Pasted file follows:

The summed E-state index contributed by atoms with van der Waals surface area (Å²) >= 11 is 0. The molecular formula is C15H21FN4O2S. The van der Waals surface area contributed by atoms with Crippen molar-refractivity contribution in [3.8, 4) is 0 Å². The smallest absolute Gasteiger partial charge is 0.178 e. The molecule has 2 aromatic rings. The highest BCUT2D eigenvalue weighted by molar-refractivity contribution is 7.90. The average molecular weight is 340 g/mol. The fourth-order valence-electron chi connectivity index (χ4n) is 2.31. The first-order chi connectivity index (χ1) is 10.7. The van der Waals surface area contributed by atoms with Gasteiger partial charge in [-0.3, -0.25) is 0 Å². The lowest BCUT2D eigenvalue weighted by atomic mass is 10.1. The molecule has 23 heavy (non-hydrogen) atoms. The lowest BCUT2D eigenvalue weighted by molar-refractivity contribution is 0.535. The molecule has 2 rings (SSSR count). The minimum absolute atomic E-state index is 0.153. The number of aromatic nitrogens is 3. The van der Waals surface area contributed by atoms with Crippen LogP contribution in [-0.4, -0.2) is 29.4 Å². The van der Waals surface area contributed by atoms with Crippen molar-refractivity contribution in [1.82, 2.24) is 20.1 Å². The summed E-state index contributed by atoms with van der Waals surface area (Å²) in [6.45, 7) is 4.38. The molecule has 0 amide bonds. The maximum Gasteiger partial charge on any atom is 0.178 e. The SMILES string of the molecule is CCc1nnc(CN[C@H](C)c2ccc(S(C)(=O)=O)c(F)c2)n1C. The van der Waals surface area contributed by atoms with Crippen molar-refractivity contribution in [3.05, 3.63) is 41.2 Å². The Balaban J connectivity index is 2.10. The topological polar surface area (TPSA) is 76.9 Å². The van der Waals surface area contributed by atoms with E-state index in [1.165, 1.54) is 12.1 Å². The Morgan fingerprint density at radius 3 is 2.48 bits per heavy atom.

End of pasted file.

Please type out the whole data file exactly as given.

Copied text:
The summed E-state index contributed by atoms with van der Waals surface area (Å²) >= 11 is 0. The molecular formula is C15H21FN4O2S. The van der Waals surface area contributed by atoms with Crippen molar-refractivity contribution in [3.8, 4) is 0 Å². The smallest absolute Gasteiger partial charge is 0.178 e. The molecule has 2 aromatic rings. The highest BCUT2D eigenvalue weighted by molar-refractivity contribution is 7.90. The average molecular weight is 340 g/mol. The fourth-order valence-electron chi connectivity index (χ4n) is 2.31. The first-order chi connectivity index (χ1) is 10.7. The van der Waals surface area contributed by atoms with Gasteiger partial charge in [-0.3, -0.25) is 0 Å². The lowest BCUT2D eigenvalue weighted by atomic mass is 10.1. The molecule has 23 heavy (non-hydrogen) atoms. The lowest BCUT2D eigenvalue weighted by molar-refractivity contribution is 0.535. The molecule has 2 rings (SSSR count). The minimum absolute atomic E-state index is 0.153. The number of aromatic nitrogens is 3. The van der Waals surface area contributed by atoms with Crippen LogP contribution in [-0.4, -0.2) is 29.4 Å². The van der Waals surface area contributed by atoms with Crippen molar-refractivity contribution in [1.82, 2.24) is 20.1 Å². The summed E-state index contributed by atoms with van der Waals surface area (Å²) in [6.45, 7) is 4.38. The molecule has 0 amide bonds. The maximum Gasteiger partial charge on any atom is 0.178 e. The SMILES string of the molecule is CCc1nnc(CN[C@H](C)c2ccc(S(C)(=O)=O)c(F)c2)n1C. The van der Waals surface area contributed by atoms with Crippen molar-refractivity contribution in [3.05, 3.63) is 41.2 Å². The Balaban J connectivity index is 2.10. The topological polar surface area (TPSA) is 76.9 Å². The van der Waals surface area contributed by atoms with E-state index in [1.165, 1.54) is 12.1 Å². The Morgan fingerprint density at radius 3 is 2.48 bits per heavy atom.